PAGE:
We’re not sure where you read this to be a strategy for the east and west coasts alone;
Hi Tim, thank you for your thoughtful response.

My apology for being unclear. Please see this map.

You’re allocating the lion’s share of funding to:

  • $495 billion for rail and bus transit
  • $250 billion for high-speed and intercity rail

And unfortunately, rail and bus transit like this only work between cities (which doesn’t describe most people’s transit needs on a daily basis) or in dense urban environments where there are numerous tightly-coupled point-to-point transit requirements (aka you can put enough people on a bus to be worth the cost of operating the bus).

Because the majority of this map by land-area isn’t population-dense enough for rail or bus to support people’s daily needs, this means the majority of the funding is going to the swaths of density on the east and west costs, with a splash of funding for the small patches of density in the middle.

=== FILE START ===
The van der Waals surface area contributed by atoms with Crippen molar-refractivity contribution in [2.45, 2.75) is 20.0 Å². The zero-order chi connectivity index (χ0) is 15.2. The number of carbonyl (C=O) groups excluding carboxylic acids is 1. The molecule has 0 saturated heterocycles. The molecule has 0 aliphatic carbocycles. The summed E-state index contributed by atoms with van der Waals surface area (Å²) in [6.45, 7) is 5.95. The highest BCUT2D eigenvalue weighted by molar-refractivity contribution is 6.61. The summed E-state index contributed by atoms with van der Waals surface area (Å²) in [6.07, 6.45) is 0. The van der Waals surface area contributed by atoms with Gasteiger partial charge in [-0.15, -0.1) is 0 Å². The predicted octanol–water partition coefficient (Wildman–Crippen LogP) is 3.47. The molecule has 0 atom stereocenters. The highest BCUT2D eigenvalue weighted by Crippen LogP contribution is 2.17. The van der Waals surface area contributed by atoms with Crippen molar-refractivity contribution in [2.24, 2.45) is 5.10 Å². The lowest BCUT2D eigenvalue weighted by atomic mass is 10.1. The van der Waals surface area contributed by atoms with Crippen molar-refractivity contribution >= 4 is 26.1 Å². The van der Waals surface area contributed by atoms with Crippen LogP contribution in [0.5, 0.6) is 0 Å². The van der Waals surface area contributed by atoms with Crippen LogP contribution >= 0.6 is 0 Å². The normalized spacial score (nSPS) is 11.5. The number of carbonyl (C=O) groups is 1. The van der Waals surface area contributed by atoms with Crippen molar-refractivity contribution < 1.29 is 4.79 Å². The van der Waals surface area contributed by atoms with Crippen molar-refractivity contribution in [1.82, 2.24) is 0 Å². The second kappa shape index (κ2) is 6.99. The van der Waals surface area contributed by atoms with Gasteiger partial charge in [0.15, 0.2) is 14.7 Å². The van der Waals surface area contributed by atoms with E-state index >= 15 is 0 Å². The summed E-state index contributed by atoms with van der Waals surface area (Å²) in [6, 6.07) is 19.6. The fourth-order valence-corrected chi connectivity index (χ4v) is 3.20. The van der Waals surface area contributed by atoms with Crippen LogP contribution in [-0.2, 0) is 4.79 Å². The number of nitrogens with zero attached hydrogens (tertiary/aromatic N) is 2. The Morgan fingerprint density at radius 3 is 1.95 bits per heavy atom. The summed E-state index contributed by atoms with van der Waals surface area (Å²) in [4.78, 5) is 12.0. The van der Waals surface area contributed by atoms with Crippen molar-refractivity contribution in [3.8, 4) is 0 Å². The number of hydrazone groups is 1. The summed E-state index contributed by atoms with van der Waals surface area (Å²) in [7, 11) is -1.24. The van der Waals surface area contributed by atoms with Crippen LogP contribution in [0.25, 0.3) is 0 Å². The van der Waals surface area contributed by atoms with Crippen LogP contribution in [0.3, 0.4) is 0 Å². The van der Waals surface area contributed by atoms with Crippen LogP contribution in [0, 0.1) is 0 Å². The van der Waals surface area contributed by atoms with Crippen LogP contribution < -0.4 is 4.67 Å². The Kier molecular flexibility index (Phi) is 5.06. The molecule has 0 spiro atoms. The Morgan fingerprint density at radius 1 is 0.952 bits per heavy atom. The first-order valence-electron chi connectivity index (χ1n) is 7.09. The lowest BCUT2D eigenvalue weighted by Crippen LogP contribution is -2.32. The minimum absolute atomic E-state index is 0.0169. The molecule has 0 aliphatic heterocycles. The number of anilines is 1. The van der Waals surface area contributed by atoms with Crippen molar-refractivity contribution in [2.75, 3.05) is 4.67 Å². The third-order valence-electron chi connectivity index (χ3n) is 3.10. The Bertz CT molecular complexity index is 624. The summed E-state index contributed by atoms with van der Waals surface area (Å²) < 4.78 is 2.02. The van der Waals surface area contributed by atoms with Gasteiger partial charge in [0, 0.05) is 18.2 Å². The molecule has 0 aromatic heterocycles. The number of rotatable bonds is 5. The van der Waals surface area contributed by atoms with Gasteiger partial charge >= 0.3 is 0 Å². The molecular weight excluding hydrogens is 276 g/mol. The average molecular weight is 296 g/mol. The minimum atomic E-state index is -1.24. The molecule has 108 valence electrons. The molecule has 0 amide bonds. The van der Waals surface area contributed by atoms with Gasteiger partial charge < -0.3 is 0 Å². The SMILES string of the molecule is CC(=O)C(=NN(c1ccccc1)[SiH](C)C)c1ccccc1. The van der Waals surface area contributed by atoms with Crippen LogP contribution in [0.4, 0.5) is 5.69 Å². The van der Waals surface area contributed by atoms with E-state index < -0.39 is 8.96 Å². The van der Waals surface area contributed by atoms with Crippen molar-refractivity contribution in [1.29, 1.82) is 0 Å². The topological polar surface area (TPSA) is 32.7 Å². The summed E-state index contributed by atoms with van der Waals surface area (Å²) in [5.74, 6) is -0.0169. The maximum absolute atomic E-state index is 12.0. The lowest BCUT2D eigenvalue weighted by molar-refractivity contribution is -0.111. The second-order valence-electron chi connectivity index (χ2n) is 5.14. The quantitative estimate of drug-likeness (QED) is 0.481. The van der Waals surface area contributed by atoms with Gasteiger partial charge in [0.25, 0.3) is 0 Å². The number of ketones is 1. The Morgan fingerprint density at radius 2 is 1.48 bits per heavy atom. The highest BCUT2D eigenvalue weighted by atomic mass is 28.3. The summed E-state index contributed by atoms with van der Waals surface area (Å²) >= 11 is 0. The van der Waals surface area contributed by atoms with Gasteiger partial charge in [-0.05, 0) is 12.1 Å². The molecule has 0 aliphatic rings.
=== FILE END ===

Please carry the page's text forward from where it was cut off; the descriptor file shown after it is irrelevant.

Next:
However, those areas only represent about half the population, so your funding allocation leaves everyone who’s not already in a major urban area to suffer without any improvements.

From 2012, “[i]n 43 states, more than three-quarters of the commuter population drive alone to work.” This means your funding plan, allocating no funds to road and bridge improvements, ignores the needs of 3/4 of workers in 43 states.

Hence my comment that you’re only providing for the east and west coast.

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